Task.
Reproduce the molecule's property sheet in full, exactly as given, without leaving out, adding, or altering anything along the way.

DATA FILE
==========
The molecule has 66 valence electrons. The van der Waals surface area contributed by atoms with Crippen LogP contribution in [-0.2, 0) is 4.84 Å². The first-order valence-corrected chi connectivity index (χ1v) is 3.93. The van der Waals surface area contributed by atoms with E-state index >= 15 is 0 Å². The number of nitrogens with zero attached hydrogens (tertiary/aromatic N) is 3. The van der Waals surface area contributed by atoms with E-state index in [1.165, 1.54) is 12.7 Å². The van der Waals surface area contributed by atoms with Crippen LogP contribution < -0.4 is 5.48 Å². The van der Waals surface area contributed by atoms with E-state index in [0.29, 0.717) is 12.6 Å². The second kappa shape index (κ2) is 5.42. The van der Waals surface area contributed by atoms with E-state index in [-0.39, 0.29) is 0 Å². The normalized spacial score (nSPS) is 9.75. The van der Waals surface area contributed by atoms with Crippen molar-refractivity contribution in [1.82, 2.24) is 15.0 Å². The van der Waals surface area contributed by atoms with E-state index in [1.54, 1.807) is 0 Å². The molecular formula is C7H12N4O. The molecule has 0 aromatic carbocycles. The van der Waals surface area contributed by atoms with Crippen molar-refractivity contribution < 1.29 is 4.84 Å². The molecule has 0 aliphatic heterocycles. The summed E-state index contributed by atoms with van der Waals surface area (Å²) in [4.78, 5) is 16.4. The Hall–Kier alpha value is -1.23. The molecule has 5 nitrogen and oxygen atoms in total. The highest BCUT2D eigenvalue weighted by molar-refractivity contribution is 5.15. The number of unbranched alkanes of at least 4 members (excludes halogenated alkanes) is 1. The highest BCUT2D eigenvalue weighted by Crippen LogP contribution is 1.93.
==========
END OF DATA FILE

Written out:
The molecule has 66 valence electrons. The van der Waals surface area contributed by atoms with Crippen LogP contribution in [-0.2, 0) is 4.84 Å². The first-order valence-corrected chi connectivity index (χ1v) is 3.93. The van der Waals surface area contributed by atoms with E-state index >= 15 is 0 Å². The number of nitrogens with zero attached hydrogens (tertiary/aromatic N) is 3. The van der Waals surface area contributed by atoms with E-state index in [1.165, 1.54) is 12.7 Å². The van der Waals surface area contributed by atoms with Crippen LogP contribution < -0.4 is 5.48 Å². The van der Waals surface area contributed by atoms with E-state index in [0.29, 0.717) is 12.6 Å². The second kappa shape index (κ2) is 5.42. The van der Waals surface area contributed by atoms with E-state index in [-0.39, 0.29) is 0 Å². The normalized spacial score (nSPS) is 9.75. The van der Waals surface area contributed by atoms with Crippen molar-refractivity contribution in [1.82, 2.24) is 15.0 Å². The van der Waals surface area contributed by atoms with E-state index in [1.54, 1.807) is 0 Å². The molecular formula is C7H12N4O. The molecule has 0 aromatic carbocycles. The van der Waals surface area contributed by atoms with Crippen molar-refractivity contribution < 1.29 is 4.84 Å². The molecule has 0 aliphatic heterocycles. The summed E-state index contributed by atoms with van der Waals surface area (Å²) in [4.78, 5) is 16.4. The Hall–Kier alpha value is -1.23. The molecule has 5 nitrogen and oxygen atoms in total. The highest BCUT2D eigenvalue weighted by molar-refractivity contribution is 5.15. The number of unbranched alkanes of at least 4 members (excludes halogenated alkanes) is 1. The highest BCUT2D eigenvalue weighted by Crippen LogP contribution is 1.93.